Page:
It is clear that the first-graders are excited to sing to a crowd that outnumbers them. Almost all of the parents are juggling a digital camera, a camcorder or even a smart phone to capture the moment.
Guillermo Ramirez, 6, winks at his parents while sandwiched between two equally passionate kids as they all sing "Winter Wonderland." The kids act out the lyrics to the song, cupping their hands to their ears during the lines "sleigh bells ring/ are you listening," and stomping their feet during the chorus of "walking in a winter wonderland."
Guillermo turns every few seconds to wave at his parents while they wave back to their son, a few steps from the stage.
"It was a priority for us to be here," says Willie Ramirez, Guillermo's father.
He said he rearranged his work schedule to ensure that he would be able to attend.
Georgina Rodriguez, Guillermo's mother, says that her son has been singing at home and practicing dance moves that he learned from YouTube to prepare for the show.
"Music helps with math and development in the brain, too," says Ramirez.
After Guillermo finished his performance, his smile spread from ear to ear.
"I enjoyed my violin class especially because we played games and our teacher made us march around the classroom while she played the piano," says Guillermo.
He says that the music classes sparked his interest in learning to play piano, and he hopes to start lessons next year.
Music4Schools is an award-winning program that brings CSMA music teachers into classrooms to build musical skills and creativity in children. The music classes are designed to meet California's state standards for music education.
CSMA is one of the seven local nonprofits chosen by the Voice to benefit from the Holiday Fund. Donations from readers will go towards CSMA programs to ensure the organization can continue its efforts in bring music education to public school students.
Anton Estaniel and Lillian Yu are two teachers who came to Bubb Elementary through the Music4Schools program to prepare the children for their performance. During the school year, Estaniel and Yu teach these first-graders the basic elements of musicality, including in-tune singing, reading music and performing melody, rhythm and form.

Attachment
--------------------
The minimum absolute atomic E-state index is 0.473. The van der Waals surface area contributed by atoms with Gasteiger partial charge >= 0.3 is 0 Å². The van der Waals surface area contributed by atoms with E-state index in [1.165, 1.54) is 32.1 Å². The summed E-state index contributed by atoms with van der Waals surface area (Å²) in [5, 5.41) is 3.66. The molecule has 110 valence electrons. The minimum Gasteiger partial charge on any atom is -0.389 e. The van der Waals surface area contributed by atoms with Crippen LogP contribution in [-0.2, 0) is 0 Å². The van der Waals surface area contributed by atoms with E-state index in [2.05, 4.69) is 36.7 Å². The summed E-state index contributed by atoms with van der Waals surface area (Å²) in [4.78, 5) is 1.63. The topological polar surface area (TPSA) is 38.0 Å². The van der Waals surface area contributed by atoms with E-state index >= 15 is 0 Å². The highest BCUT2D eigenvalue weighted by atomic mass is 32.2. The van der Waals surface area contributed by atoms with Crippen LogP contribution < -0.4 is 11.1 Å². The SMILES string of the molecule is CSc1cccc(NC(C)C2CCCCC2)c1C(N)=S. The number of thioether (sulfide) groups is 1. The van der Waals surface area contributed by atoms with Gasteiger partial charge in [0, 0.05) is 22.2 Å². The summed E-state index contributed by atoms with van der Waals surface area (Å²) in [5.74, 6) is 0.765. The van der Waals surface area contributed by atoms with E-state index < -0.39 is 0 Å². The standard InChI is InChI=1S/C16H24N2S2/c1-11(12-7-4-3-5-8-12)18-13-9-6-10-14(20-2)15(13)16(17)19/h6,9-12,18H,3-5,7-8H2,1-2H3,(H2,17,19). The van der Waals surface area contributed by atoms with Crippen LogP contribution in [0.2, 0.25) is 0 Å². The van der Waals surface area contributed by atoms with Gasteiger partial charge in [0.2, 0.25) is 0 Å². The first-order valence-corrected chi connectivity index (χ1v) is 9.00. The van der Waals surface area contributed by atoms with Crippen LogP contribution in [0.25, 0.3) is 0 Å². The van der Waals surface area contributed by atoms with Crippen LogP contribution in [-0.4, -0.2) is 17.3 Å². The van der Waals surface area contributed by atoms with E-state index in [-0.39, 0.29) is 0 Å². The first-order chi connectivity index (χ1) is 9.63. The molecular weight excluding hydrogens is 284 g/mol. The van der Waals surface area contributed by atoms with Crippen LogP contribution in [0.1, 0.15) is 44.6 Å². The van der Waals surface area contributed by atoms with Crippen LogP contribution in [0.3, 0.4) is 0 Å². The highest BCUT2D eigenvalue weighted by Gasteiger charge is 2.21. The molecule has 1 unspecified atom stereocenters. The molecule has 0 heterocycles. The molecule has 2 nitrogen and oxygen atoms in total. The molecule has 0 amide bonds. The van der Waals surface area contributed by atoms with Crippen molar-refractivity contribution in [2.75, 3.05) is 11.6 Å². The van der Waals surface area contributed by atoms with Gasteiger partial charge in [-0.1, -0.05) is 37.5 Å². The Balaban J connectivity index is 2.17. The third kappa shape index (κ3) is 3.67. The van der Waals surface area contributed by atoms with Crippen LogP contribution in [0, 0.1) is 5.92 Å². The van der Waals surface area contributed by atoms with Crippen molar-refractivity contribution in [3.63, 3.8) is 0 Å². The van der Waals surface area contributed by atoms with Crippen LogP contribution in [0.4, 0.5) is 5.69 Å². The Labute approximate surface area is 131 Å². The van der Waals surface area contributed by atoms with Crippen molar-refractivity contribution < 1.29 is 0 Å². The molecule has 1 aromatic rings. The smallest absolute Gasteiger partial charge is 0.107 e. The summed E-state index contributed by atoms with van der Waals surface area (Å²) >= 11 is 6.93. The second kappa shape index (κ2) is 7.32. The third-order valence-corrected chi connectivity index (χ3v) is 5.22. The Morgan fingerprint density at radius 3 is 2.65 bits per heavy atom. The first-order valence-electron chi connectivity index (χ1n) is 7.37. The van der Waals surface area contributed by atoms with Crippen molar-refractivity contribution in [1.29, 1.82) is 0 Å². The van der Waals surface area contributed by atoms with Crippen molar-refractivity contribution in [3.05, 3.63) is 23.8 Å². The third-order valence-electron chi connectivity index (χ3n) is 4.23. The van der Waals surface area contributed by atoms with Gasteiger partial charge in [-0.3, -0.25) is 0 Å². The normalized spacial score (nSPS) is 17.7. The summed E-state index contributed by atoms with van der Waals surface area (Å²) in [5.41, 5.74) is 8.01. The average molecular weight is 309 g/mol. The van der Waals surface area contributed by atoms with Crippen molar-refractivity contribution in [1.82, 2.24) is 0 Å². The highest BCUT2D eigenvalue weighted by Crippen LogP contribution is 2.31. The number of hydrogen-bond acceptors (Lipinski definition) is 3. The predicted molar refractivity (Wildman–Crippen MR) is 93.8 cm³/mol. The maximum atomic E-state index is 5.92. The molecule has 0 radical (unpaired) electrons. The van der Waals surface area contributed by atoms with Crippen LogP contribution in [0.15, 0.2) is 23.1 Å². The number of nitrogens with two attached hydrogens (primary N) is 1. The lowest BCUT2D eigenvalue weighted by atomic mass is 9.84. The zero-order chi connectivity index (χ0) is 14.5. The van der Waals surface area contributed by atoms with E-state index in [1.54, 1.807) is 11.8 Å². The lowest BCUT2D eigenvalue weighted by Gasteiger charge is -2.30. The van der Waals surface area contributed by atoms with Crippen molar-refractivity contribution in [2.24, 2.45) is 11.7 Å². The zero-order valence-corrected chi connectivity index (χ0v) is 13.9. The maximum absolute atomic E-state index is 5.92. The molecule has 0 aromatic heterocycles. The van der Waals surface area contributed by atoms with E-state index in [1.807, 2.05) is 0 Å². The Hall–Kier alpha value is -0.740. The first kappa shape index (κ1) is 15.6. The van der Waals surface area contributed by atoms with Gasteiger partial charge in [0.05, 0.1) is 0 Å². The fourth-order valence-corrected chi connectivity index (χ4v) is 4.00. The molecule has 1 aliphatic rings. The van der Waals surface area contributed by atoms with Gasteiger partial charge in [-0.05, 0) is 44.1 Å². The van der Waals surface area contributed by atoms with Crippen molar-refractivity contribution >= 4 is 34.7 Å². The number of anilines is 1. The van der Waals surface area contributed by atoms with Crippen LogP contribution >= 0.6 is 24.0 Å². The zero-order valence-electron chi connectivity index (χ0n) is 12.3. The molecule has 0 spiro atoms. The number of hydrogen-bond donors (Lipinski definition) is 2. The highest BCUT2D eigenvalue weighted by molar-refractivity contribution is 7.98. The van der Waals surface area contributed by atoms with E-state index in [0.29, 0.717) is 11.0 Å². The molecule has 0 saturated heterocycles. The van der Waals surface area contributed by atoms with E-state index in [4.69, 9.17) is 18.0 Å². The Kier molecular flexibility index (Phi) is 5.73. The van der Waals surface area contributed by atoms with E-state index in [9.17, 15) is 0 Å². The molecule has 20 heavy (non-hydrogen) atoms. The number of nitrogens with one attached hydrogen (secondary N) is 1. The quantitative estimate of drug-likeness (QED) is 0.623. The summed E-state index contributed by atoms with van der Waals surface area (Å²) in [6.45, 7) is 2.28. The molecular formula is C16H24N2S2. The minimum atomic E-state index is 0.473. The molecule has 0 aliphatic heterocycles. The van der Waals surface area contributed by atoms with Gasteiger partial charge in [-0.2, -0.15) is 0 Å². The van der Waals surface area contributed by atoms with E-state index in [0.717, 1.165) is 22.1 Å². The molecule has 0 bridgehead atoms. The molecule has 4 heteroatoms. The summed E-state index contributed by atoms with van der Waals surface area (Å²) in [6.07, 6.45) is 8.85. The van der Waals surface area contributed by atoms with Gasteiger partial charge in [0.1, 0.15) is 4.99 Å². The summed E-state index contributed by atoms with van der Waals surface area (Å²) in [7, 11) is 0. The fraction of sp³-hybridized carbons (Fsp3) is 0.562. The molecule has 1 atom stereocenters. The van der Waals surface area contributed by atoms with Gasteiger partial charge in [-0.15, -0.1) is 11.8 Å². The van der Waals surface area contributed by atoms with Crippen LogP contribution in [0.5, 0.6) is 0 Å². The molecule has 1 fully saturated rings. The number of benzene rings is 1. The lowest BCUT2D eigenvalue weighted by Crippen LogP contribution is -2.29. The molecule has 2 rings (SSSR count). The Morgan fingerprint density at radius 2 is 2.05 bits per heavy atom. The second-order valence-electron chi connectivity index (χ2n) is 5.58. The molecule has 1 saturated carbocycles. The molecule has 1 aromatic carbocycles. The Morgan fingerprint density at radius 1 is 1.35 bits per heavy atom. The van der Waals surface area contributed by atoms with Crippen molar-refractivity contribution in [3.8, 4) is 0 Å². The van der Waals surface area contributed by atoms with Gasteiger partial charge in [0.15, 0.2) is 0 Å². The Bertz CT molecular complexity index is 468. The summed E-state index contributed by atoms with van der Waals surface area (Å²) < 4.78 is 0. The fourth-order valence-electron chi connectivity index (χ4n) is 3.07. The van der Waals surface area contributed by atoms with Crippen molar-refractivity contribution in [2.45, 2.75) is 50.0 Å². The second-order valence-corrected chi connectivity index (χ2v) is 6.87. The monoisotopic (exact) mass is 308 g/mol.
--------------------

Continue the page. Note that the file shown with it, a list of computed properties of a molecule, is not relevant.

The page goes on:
This music education is important for young students who may not otherwise have the chance to discover a hidden musical talent.
"For some of them, it does spark an interest in music," says Hector Armienta, the program director for Music4Schools. "Music is a creative exercise. It allows them to think outside the box. That creativity lends itself to thinking in other ways. I think that's critical."
CSMA offers arts education for Mountain View and its surrounding communities. The organization's faculty consists of professional musicians, practicing artists and experienced teachers who teach private and group art and music classes at the Finn Center campus on San Antonio Circle.
Volunteers and music educators, Natalie Werbner and Joan Van Stone, began the nonprofit organization in 1968 with 28 students and $150 of start-up capital.
Four decades later, CSMA provides more than 1,070 private music lessons per week and serves more than 7,500 students each year. The organization also managed to provide almost $300,000 in financial aid and program subsidies in the past year.
As resources from California public schools dwindle, CSMA hopes to provide art education to as many students as the organization can reach.
"There are a number of schools that don't have music education," says Armienta. "So this one is really supported by the Mountain View school district, the Mountain View Education Foundation, and more importantly, by parents. That is the most critical foundation."